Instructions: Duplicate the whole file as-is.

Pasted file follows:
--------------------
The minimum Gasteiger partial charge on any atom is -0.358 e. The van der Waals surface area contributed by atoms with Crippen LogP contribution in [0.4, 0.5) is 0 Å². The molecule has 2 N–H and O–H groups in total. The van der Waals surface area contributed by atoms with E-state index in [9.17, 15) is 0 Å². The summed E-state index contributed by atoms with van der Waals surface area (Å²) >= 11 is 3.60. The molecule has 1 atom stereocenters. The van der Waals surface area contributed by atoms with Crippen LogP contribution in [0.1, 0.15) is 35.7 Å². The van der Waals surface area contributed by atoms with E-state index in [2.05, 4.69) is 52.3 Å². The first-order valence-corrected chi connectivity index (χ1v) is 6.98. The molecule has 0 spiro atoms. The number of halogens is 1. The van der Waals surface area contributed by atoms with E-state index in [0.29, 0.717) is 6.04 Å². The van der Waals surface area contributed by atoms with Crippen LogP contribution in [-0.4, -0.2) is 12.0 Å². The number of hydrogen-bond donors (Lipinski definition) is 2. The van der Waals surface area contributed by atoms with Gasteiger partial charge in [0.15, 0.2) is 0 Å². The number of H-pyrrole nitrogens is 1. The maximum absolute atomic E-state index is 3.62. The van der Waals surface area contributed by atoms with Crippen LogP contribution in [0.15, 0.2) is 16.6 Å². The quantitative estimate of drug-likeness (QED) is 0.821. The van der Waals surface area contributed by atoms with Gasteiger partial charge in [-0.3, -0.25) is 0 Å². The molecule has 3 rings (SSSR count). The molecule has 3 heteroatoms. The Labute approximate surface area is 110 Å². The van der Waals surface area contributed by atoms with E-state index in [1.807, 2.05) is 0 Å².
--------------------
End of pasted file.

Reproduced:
The minimum Gasteiger partial charge on any atom is -0.358 e. The van der Waals surface area contributed by atoms with Crippen LogP contribution in [0.4, 0.5) is 0 Å². The molecule has 2 N–H and O–H groups in total. The van der Waals surface area contributed by atoms with E-state index in [9.17, 15) is 0 Å². The summed E-state index contributed by atoms with van der Waals surface area (Å²) >= 11 is 3.60. The molecule has 1 atom stereocenters. The van der Waals surface area contributed by atoms with Crippen LogP contribution in [0.1, 0.15) is 35.7 Å². The van der Waals surface area contributed by atoms with E-state index in [2.05, 4.69) is 52.3 Å². The first-order valence-corrected chi connectivity index (χ1v) is 6.98. The molecule has 0 spiro atoms. The number of halogens is 1. The van der Waals surface area contributed by atoms with E-state index in [0.29, 0.717) is 6.04 Å². The van der Waals surface area contributed by atoms with Crippen LogP contribution in [-0.4, -0.2) is 12.0 Å². The number of hydrogen-bond donors (Lipinski definition) is 2. The van der Waals surface area contributed by atoms with Gasteiger partial charge in [0.15, 0.2) is 0 Å². The number of H-pyrrole nitrogens is 1. The maximum absolute atomic E-state index is 3.62. The van der Waals surface area contributed by atoms with Crippen LogP contribution in [0.15, 0.2) is 16.6 Å². The quantitative estimate of drug-likeness (QED) is 0.821. The van der Waals surface area contributed by atoms with Gasteiger partial charge in [-0.3, -0.25) is 0 Å². The molecule has 3 rings (SSSR count). The molecule has 3 heteroatoms. The Labute approximate surface area is 110 Å². The van der Waals surface area contributed by atoms with E-state index in [1.807, 2.05) is 0 Å².